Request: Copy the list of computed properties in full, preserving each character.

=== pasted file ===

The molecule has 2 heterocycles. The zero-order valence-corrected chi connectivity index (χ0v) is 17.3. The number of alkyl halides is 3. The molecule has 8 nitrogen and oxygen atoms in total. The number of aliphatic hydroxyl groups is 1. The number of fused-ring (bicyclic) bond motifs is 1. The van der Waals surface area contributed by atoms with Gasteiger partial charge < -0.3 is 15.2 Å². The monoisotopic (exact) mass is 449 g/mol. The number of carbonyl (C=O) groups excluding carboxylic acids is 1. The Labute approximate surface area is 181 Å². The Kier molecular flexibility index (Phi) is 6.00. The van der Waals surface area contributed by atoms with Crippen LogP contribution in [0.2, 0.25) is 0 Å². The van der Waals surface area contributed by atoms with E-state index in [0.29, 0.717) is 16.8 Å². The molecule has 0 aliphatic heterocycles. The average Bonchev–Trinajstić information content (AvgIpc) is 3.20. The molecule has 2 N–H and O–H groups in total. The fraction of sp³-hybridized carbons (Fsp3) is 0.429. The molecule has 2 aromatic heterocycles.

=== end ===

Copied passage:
The molecule has 2 heterocycles. The zero-order valence-corrected chi connectivity index (χ0v) is 17.3. The number of alkyl halides is 3. The molecule has 8 nitrogen and oxygen atoms in total. The number of aliphatic hydroxyl groups is 1. The number of fused-ring (bicyclic) bond motifs is 1. The van der Waals surface area contributed by atoms with Gasteiger partial charge < -0.3 is 15.2 Å². The monoisotopic (exact) mass is 449 g/mol. The number of carbonyl (C=O) groups excluding carboxylic acids is 1. The Labute approximate surface area is 181 Å². The Kier molecular flexibility index (Phi) is 6.00. The van der Waals surface area contributed by atoms with Crippen LogP contribution in [0.2, 0.25) is 0 Å². The van der Waals surface area contributed by atoms with E-state index in [0.29, 0.717) is 16.8 Å². The molecule has 0 aliphatic heterocycles. The average Bonchev–Trinajstić information content (AvgIpc) is 3.20. The molecule has 2 N–H and O–H groups in total. The fraction of sp³-hybridized carbons (Fsp3) is 0.429. The molecule has 2 aromatic heterocycles.